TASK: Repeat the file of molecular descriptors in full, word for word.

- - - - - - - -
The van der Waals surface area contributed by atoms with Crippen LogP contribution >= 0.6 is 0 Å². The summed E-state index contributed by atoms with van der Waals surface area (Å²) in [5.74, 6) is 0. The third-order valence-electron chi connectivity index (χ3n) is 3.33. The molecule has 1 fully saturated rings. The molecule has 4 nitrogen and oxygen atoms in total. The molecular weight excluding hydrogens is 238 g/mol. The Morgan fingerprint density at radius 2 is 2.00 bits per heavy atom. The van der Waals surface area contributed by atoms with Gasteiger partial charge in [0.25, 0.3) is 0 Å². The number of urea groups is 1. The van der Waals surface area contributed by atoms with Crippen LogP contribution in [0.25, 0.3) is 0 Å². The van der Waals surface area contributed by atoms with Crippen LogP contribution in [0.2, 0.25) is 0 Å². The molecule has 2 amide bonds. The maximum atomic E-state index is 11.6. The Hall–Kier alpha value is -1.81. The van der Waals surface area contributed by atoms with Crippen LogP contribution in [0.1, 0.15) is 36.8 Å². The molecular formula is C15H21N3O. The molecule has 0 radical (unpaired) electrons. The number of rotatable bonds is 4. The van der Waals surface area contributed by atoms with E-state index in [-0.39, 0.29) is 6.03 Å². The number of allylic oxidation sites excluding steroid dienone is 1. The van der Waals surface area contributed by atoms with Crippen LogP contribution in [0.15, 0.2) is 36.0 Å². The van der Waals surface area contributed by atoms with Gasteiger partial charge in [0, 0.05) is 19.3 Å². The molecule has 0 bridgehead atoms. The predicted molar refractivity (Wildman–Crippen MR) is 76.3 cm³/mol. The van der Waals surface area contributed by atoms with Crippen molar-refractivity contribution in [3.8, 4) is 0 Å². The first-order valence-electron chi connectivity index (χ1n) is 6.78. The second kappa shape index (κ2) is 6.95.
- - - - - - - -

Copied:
The van der Waals surface area contributed by atoms with Crippen LogP contribution >= 0.6 is 0 Å². The summed E-state index contributed by atoms with van der Waals surface area (Å²) in [5.74, 6) is 0. The third-order valence-electron chi connectivity index (χ3n) is 3.33. The molecule has 1 fully saturated rings. The molecule has 4 nitrogen and oxygen atoms in total. The molecular weight excluding hydrogens is 238 g/mol. The Morgan fingerprint density at radius 2 is 2.00 bits per heavy atom. The van der Waals surface area contributed by atoms with Gasteiger partial charge in [0.25, 0.3) is 0 Å². The number of urea groups is 1. The van der Waals surface area contributed by atoms with Crippen LogP contribution in [0.25, 0.3) is 0 Å². The van der Waals surface area contributed by atoms with Crippen LogP contribution in [0.2, 0.25) is 0 Å². The molecule has 2 amide bonds. The maximum atomic E-state index is 11.6. The Hall–Kier alpha value is -1.81. The van der Waals surface area contributed by atoms with Crippen LogP contribution in [0.1, 0.15) is 36.8 Å². The molecular formula is C15H21N3O. The molecule has 0 radical (unpaired) electrons. The number of rotatable bonds is 4. The van der Waals surface area contributed by atoms with E-state index in [-0.39, 0.29) is 6.03 Å². The number of allylic oxidation sites excluding steroid dienone is 1. The van der Waals surface area contributed by atoms with Crippen LogP contribution in [0.15, 0.2) is 36.0 Å². The van der Waals surface area contributed by atoms with Gasteiger partial charge in [0, 0.05) is 19.3 Å². The molecule has 0 bridgehead atoms. The predicted molar refractivity (Wildman–Crippen MR) is 76.3 cm³/mol. The van der Waals surface area contributed by atoms with Crippen molar-refractivity contribution in [3.8, 4) is 0 Å². The first-order valence-electron chi connectivity index (χ1n) is 6.78. The second kappa shape index (κ2) is 6.95.